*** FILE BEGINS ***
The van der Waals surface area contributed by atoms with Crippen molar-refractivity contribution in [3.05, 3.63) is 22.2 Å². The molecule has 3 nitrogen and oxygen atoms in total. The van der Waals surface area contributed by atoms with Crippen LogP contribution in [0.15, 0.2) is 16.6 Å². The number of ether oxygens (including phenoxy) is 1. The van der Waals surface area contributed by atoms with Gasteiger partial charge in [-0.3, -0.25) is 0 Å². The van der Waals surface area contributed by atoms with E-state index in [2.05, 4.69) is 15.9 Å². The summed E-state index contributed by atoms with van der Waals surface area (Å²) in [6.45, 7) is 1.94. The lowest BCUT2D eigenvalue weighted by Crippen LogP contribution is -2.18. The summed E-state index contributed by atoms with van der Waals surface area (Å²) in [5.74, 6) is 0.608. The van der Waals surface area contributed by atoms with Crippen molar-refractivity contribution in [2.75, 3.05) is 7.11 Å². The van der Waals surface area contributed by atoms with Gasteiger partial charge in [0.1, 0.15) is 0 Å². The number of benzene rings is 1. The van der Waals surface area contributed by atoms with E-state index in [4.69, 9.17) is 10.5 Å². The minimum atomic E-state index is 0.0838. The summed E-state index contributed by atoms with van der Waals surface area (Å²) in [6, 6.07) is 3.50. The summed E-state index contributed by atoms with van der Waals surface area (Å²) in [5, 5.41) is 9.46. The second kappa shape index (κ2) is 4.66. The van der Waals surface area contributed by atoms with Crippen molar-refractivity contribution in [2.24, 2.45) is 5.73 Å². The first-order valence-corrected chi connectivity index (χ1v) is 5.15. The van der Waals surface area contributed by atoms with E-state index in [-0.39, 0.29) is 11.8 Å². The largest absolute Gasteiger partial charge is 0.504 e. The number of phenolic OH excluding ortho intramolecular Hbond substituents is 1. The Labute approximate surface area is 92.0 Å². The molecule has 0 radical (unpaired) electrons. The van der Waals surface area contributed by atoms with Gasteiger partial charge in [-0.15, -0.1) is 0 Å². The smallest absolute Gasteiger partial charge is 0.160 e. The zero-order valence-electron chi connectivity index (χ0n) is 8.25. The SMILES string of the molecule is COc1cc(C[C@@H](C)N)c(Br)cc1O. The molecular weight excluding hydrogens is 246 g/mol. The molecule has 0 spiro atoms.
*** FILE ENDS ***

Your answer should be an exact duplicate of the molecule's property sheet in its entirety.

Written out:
The van der Waals surface area contributed by atoms with Crippen molar-refractivity contribution in [3.05, 3.63) is 22.2 Å². The molecule has 3 nitrogen and oxygen atoms in total. The van der Waals surface area contributed by atoms with Crippen LogP contribution in [0.15, 0.2) is 16.6 Å². The number of ether oxygens (including phenoxy) is 1. The van der Waals surface area contributed by atoms with Gasteiger partial charge in [-0.3, -0.25) is 0 Å². The van der Waals surface area contributed by atoms with E-state index in [2.05, 4.69) is 15.9 Å². The summed E-state index contributed by atoms with van der Waals surface area (Å²) in [6.45, 7) is 1.94. The lowest BCUT2D eigenvalue weighted by Crippen LogP contribution is -2.18. The summed E-state index contributed by atoms with van der Waals surface area (Å²) in [5.74, 6) is 0.608. The van der Waals surface area contributed by atoms with Crippen molar-refractivity contribution in [2.75, 3.05) is 7.11 Å². The van der Waals surface area contributed by atoms with Gasteiger partial charge in [0.1, 0.15) is 0 Å². The number of benzene rings is 1. The van der Waals surface area contributed by atoms with E-state index in [4.69, 9.17) is 10.5 Å². The minimum atomic E-state index is 0.0838. The summed E-state index contributed by atoms with van der Waals surface area (Å²) in [6, 6.07) is 3.50. The summed E-state index contributed by atoms with van der Waals surface area (Å²) in [5, 5.41) is 9.46. The second kappa shape index (κ2) is 4.66. The van der Waals surface area contributed by atoms with Crippen molar-refractivity contribution in [2.24, 2.45) is 5.73 Å². The first-order valence-corrected chi connectivity index (χ1v) is 5.15. The van der Waals surface area contributed by atoms with E-state index in [-0.39, 0.29) is 11.8 Å². The largest absolute Gasteiger partial charge is 0.504 e. The number of phenolic OH excluding ortho intramolecular Hbond substituents is 1. The Labute approximate surface area is 92.0 Å². The molecule has 0 radical (unpaired) electrons. The van der Waals surface area contributed by atoms with Gasteiger partial charge in [-0.15, -0.1) is 0 Å². The smallest absolute Gasteiger partial charge is 0.160 e. The zero-order valence-electron chi connectivity index (χ0n) is 8.25. The SMILES string of the molecule is COc1cc(C[C@@H](C)N)c(Br)cc1O. The molecular weight excluding hydrogens is 246 g/mol. The molecule has 0 spiro atoms.